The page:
While Halloween is typically a day full of costumes and imagination, it can also be full of candy. It does not have to be so scary, however.
While Halloween occurs one day a year and habits ultimately provide the consequences to our health, what we do can magnify our usual habits when surrounded by so many sweet temptations. Here’s a few tips that can help curb your spooky desires:
1. Eat first. Normal nutrition guidelines still apply on Halloween night. Before you have your party or take your children out trick or treating, do so on a full stomach to prevent overindulgence.
2. Limit the number of houses you stop by. For those of you with children, have a set number of houses, enjoy the fun, and return home with the loot.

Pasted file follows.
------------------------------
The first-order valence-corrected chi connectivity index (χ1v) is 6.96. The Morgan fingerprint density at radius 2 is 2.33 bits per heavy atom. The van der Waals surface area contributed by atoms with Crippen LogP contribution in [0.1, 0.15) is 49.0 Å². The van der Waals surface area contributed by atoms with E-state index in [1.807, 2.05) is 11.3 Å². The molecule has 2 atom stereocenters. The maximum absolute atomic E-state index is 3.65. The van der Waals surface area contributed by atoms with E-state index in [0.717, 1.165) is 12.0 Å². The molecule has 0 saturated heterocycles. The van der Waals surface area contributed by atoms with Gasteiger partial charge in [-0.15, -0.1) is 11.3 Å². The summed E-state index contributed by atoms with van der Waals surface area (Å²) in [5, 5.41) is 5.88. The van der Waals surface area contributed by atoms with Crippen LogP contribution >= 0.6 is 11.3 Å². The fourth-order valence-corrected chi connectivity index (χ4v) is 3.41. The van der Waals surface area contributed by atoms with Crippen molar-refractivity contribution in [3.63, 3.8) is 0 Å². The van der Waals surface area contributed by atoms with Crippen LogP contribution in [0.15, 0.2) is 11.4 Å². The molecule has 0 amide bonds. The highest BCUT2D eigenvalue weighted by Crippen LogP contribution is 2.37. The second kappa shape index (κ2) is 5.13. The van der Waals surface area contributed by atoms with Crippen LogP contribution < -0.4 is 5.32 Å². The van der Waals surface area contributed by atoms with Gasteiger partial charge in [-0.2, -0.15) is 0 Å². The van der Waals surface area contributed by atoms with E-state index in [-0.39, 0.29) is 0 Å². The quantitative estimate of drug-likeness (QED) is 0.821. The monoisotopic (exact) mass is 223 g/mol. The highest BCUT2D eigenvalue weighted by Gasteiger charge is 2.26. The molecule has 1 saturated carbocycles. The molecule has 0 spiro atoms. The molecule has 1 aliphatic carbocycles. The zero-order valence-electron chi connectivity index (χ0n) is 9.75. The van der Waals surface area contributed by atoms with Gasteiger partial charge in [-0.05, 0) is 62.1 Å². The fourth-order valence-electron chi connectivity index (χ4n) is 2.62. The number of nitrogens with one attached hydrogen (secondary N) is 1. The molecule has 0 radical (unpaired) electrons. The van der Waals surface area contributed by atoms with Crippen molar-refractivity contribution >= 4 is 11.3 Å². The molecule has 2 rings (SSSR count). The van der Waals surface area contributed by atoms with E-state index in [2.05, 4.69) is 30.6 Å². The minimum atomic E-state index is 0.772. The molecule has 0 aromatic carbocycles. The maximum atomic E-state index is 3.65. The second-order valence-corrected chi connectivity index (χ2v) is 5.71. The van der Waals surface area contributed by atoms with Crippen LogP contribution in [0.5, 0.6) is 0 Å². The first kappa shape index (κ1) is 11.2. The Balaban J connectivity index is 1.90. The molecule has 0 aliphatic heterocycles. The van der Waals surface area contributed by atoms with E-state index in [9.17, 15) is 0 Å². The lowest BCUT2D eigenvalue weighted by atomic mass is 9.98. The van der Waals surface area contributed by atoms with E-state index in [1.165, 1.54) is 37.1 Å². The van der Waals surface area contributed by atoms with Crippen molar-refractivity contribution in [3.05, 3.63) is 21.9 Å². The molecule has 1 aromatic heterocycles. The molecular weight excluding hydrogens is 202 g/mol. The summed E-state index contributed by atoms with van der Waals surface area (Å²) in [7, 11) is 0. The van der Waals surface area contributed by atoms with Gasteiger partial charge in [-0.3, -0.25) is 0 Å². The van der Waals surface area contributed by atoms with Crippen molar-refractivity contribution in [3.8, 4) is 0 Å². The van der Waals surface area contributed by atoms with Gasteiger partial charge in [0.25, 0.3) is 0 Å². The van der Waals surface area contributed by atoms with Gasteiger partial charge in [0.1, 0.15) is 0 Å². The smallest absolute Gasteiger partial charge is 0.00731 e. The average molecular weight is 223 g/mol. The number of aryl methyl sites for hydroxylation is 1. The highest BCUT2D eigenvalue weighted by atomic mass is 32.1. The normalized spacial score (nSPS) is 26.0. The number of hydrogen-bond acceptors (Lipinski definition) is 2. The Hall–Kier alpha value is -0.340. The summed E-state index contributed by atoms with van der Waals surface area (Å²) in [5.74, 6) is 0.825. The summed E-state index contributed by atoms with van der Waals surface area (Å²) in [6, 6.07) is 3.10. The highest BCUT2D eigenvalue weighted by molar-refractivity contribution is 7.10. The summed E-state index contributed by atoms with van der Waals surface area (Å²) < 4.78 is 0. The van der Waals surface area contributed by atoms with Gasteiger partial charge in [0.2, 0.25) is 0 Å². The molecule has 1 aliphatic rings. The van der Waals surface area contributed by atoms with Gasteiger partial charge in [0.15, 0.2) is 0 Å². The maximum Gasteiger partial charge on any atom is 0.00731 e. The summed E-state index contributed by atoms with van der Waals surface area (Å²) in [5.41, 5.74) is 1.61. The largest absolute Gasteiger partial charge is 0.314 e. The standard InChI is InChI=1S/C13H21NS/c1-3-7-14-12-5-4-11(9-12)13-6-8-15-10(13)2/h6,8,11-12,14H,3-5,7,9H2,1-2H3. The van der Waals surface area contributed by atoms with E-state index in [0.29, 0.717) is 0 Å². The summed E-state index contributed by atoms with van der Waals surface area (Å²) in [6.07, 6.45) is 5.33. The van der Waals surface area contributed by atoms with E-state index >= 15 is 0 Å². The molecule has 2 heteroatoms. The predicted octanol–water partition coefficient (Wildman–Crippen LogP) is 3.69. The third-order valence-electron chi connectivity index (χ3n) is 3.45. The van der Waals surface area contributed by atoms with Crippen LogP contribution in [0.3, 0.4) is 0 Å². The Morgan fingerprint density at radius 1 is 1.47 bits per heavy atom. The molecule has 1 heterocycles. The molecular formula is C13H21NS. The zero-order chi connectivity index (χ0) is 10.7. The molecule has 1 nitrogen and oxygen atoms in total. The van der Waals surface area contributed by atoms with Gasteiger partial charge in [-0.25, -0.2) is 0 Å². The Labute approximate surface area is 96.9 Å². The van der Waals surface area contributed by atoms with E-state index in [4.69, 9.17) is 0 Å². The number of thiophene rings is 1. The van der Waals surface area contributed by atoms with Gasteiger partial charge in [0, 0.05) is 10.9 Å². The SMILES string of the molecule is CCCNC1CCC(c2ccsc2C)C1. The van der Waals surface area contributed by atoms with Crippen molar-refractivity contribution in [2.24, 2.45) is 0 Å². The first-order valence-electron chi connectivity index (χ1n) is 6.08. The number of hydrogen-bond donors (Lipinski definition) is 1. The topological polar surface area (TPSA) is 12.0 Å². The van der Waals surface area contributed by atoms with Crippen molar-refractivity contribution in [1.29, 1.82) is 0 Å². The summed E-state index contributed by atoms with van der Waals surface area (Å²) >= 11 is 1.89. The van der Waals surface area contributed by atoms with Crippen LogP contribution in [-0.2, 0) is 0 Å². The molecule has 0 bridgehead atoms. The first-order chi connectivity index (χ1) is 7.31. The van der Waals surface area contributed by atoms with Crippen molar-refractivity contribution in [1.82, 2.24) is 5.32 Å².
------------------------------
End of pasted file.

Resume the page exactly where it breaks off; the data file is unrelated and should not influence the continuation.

3. Practice portion control. Many times we have fun ideas regarding parties and the foods we make, such as cookies or brownies or punch. Reducing the overall amount so as to make it an accompaniment to normal food with reduce empty calories, in addition to smaller sizes and cups.
4. Make your own party treats. Some fairly healthy but fun and tasty ideas might include:
- Warm apple cider with cinnamon sticks.
- Smoothies made with low-fat vanilla yogurt and canned pumpkin.
- Apple slices with a fruit dip made with yogurt mixed with canned pumpkin and pumpkin pie spice.
- Date and pumpkin energy balls.
- Pumpkin pie dip made with low-fat cream cheese, Greek yogurt, roasted pumpkin and spices.
- Baked apples or pears with cinnamon, nuts and honey.
5. Get everyone up and moving. Make sure that the party isn’t all about the food. Plan fun activities and games to get the kids moving, such as a costume parade or relay race. Try “Monster Tag” — one child is the monster and whomever he or she tags turns into a zombie.
6. Throw it out. Don’t let candy stay around for months. The party is over and the candy doesn’t have to stay any more than for any other occasion.